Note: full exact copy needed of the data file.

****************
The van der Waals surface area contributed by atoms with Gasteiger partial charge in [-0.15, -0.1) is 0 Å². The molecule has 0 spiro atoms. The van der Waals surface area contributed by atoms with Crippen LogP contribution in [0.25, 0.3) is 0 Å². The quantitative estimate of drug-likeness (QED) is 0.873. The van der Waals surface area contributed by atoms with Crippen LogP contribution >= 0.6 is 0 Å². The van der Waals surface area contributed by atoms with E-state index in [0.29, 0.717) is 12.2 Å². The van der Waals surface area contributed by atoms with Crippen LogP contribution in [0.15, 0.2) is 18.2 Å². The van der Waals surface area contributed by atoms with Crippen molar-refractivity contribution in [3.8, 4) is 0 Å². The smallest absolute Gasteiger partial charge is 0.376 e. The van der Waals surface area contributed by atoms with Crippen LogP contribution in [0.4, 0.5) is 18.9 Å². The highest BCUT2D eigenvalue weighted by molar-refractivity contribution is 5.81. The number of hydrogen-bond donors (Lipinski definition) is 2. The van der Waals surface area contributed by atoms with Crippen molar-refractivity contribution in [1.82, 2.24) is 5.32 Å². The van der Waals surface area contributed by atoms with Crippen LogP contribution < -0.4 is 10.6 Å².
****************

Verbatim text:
The van der Waals surface area contributed by atoms with Gasteiger partial charge in [-0.15, -0.1) is 0 Å². The molecule has 0 spiro atoms. The van der Waals surface area contributed by atoms with Crippen LogP contribution in [0.25, 0.3) is 0 Å². The quantitative estimate of drug-likeness (QED) is 0.873. The van der Waals surface area contributed by atoms with Crippen LogP contribution >= 0.6 is 0 Å². The van der Waals surface area contributed by atoms with E-state index in [0.29, 0.717) is 12.2 Å². The van der Waals surface area contributed by atoms with Crippen LogP contribution in [0.15, 0.2) is 18.2 Å². The van der Waals surface area contributed by atoms with Crippen molar-refractivity contribution in [3.8, 4) is 0 Å². The smallest absolute Gasteiger partial charge is 0.376 e. The van der Waals surface area contributed by atoms with Crippen LogP contribution in [0.4, 0.5) is 18.9 Å². The highest BCUT2D eigenvalue weighted by molar-refractivity contribution is 5.81. The number of hydrogen-bond donors (Lipinski definition) is 2. The van der Waals surface area contributed by atoms with Crippen molar-refractivity contribution in [1.82, 2.24) is 5.32 Å². The van der Waals surface area contributed by atoms with Crippen LogP contribution < -0.4 is 10.6 Å².